The numerous lumber camps situated on the fringe between civilization and the true wilderness have long been known for their hospitality, their generosity to Indians, and the readiness of their crews to assist in cases of distressed travellers, and in the event of fire. No man need go hungry or want for a bed when passing through the lumbering districts, and weary trappers have rested in them for days, regaling themselves with cooking such as only the old-time camp cooks know how to put up, free of any charge.

Most of the companies are honest in their dealings with timber on Crown lands, but unfortunately some of these concerns have passed out of the hands of the big-hearted lumber kings, and under a new regime fail to keep up the traditions. There are a number of them now being operated by foreign amalgamations with huge sums of money behind them, and having no special interest in the country, their only concern being to get what can be got whilst the getting is good. They employ labour certainly, as long as it lasts, even as the beaver supported a large population for a time and are gone now. The two cases are parallel.

The white pine, king of all the Forest, at one time the mainstay of the lumber industry, is now only existent in a few remote districts, or in reserves set aside by a wise government. But the pine is hard to save. Politics have still a little to say, for it is a profitable tree, and many are the hungry eyes turned on the rolling dark green forest of the reserved lands. Certain unscrupulous lumber companies, of foreign origin, have been the cause of fires designed to scorch large areas of timber on Crown lands. Burnt timber must be immediately sold or it will become a total loss. The burning of an old lumber camp, and the sacrifice of some logging gear in the fire establishes innocence on the part of the company, and they come into possession of a nice, juicy cut of timber which rightly belongs to the public. The money is paid over but the pine is none the less gone.

I remember once visiting a lumber camp belonging to a 170 foreign company, to obtain details of a fire that had taken place on their cuttings. Somehow or another it did not transpire what my business at the camp was, but we, the camp bosses and myself, fell into an argument as to whether the timber on a certain lake in the Forest Reserve would ever be cut. They declared that it surely would, and I stoutly maintained that it would not.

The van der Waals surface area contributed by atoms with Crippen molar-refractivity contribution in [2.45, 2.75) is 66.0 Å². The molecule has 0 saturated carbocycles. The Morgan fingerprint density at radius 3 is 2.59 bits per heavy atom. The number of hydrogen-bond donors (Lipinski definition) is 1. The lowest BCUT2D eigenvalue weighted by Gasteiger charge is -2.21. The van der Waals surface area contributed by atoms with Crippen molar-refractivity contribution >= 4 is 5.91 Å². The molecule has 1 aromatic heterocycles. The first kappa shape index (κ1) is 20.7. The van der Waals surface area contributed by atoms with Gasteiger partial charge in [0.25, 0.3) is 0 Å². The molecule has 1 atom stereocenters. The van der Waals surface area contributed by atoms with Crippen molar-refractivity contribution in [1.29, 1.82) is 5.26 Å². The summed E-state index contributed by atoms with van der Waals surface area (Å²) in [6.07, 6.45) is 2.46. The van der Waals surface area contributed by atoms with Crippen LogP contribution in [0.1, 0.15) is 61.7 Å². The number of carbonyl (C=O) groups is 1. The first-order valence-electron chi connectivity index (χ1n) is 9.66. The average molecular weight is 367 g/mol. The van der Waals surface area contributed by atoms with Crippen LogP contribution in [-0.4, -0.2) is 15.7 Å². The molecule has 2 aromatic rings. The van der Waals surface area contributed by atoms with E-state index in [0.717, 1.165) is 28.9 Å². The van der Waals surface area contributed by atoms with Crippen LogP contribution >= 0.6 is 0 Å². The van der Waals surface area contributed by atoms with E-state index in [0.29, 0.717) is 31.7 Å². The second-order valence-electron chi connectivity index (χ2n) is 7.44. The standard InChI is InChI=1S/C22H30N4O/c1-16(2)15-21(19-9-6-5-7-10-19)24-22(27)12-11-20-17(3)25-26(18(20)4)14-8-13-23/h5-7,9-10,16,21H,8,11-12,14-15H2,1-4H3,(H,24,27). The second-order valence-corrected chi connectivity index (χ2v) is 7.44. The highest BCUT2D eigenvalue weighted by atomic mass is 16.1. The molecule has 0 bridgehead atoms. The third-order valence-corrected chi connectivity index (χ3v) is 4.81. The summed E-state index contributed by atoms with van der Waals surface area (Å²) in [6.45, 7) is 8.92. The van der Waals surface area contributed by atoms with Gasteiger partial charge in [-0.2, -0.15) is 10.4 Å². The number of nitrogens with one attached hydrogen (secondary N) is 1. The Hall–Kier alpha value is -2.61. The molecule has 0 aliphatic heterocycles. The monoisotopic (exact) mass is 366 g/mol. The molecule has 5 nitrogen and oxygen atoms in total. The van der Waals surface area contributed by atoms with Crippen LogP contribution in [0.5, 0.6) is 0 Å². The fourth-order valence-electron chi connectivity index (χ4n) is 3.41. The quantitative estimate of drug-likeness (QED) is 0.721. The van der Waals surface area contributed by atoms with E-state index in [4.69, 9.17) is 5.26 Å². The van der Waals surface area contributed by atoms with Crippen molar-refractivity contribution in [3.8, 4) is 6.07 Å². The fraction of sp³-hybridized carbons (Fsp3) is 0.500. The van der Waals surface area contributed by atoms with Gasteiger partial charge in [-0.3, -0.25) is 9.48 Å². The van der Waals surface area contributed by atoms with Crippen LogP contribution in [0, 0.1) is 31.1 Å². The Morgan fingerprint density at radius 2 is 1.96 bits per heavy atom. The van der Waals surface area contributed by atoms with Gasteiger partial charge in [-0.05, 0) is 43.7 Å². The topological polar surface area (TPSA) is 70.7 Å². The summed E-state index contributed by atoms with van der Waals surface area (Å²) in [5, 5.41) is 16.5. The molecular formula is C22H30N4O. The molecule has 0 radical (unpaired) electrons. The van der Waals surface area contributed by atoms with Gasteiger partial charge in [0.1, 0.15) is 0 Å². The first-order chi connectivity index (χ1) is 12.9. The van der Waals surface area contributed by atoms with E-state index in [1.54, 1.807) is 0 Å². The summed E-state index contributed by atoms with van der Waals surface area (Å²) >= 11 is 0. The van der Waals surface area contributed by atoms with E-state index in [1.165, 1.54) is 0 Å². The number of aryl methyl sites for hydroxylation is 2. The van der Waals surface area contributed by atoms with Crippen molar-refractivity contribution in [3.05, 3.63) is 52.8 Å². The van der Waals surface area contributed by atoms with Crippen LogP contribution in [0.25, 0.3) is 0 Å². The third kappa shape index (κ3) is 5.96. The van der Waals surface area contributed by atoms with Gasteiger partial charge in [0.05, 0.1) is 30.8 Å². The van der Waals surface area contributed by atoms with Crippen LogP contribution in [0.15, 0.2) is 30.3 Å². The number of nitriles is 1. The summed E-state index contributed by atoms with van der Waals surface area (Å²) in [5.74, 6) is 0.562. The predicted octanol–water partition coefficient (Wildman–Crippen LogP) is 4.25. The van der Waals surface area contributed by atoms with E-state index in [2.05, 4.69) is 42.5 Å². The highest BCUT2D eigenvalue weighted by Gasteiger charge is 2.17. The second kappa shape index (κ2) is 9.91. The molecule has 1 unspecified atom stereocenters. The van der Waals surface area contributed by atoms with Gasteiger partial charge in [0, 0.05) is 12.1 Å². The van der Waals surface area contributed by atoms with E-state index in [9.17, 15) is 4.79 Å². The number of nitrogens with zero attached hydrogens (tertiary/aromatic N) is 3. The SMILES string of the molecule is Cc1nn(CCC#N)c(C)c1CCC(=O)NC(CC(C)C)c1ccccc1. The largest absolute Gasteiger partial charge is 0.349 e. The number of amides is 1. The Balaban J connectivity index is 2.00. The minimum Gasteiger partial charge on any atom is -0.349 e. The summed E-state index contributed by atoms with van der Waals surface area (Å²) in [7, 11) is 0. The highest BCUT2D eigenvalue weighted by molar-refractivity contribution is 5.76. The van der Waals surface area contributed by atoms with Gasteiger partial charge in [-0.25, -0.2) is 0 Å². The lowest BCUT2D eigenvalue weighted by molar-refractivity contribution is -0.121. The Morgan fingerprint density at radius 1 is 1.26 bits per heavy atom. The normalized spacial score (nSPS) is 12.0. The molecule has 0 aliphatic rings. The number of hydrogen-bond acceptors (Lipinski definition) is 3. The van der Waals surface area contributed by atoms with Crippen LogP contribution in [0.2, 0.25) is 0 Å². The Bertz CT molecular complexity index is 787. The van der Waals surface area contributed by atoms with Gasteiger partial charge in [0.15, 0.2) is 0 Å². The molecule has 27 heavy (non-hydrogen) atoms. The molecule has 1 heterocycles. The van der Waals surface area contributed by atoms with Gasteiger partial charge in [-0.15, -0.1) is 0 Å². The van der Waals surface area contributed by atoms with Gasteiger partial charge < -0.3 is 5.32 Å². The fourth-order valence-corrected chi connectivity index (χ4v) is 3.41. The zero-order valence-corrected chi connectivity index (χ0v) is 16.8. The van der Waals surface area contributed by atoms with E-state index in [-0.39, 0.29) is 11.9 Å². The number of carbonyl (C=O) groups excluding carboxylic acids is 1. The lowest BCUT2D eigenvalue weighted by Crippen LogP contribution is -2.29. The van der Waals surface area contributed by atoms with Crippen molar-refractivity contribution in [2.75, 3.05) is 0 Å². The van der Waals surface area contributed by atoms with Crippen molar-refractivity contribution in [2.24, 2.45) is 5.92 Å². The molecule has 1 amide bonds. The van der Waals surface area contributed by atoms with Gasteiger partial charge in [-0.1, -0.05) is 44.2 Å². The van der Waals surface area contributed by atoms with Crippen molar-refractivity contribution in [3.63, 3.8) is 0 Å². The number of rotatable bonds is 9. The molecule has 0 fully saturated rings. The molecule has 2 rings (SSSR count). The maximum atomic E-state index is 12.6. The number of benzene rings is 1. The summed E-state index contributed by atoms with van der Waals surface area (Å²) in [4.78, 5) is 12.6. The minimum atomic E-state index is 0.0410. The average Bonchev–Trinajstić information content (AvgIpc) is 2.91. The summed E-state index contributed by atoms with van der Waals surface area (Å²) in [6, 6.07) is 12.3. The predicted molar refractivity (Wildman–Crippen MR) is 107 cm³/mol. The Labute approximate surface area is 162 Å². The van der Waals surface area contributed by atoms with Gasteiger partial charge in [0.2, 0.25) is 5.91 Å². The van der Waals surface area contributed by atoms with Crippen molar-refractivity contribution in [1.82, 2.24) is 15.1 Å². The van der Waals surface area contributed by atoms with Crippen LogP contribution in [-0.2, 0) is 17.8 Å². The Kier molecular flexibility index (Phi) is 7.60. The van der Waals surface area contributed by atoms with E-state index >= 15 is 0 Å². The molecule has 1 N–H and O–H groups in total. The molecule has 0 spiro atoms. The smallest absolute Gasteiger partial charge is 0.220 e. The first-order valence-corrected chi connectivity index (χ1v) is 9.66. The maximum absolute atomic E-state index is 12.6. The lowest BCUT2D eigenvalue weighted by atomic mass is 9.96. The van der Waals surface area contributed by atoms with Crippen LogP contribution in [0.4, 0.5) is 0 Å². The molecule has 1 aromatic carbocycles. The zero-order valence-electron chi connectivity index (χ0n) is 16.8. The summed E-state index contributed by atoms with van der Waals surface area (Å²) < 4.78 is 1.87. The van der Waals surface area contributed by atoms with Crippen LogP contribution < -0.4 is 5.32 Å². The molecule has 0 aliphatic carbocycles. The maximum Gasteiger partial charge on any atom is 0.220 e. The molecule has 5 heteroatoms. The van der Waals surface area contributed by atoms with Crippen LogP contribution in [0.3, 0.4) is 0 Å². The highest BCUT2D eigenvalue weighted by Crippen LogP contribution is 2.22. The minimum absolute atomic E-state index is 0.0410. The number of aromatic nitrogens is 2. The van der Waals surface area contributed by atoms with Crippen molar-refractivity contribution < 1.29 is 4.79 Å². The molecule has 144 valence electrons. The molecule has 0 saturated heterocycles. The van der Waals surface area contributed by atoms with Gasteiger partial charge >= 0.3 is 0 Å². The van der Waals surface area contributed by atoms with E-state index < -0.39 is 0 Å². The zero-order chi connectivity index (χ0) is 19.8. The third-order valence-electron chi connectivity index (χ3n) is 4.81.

“The Government won’t sell,” I finished triumphantly.

“They’ll sell if it burns, won’t they,” said one of the bosses with a knowing wink, not knowing what I represented. Two summers later a large block of timber adjacent to the lake was burnt and the district for miles around has passed into the hands of its enemies.

A letter appeared not long ago in a prominent newspaper in a Canadian City, in which it was pointed out that the reports being circulated concerning the alleged shortage of pine were hurting the lumber industry. It will be far worse hurt when the pine are gone, which will be before very long, and most of the old white pine companies are even now turning their attention to pulp, which, whilst not quite so profitable, employs as much labour, the main issue. It were better so than that the people of Canada should be robbed of the pleasure of having at least one or two National Parks in a state of Nature, if they serve only the purpose of a monument to the forest that is gone, a memento of the Canada that-was in the days of the Last Frontier. Let us, before it is too late, learn a lesson from the tale of the beaver and the buffalo. The forest is a beaten enemy to whom we can well afford to be generous.

Too many regard the wilderness as only a place of wild animals and wilder men, and cluttered with a growth that must somehow be got rid of. Yet it is, to those who know its ways, a living, breathing reality, and has a soul that may be understood, and it may yet occur to some, that part of the duty of those who destroy it for the general good is to preserve at least a memory of it and its inhabitants, and what they stood for.

The question of re-forestation immediately crops up.

I feel that the planting of a few acres of seedlings to compensate for the destruction of thousands of square miles of virgin timber, whilst a worthy thought, and one that should be extensively carried out, seems much like placing two cents in the bank after having squandered a million. Let us keep on with the good work by all means, but why not at the same time devise means to save a little of what we have?

This re-forestation may salve the consciences of those who would ruthlessly sell or cut the last pine tree, but by the time the seedlings arrive at maturity, a matter of a hundred and fifty years or more, the rabble of all nations will occupy so much territory that the trees will have no room to grow.

No one seems to have thought of ascertaining just how long a soil impoverished by being systematically denuded of its natural fertilizer, by the removal of all mature timber, will reproduce a forest worthy of the name. In these domestic woodlands there will fall no logs to rot and nourish the trees growing to take their places, especially in the unproductive barrens to which the interests of practical forestry have been relegated by the somewhat over-zealous land-hunters.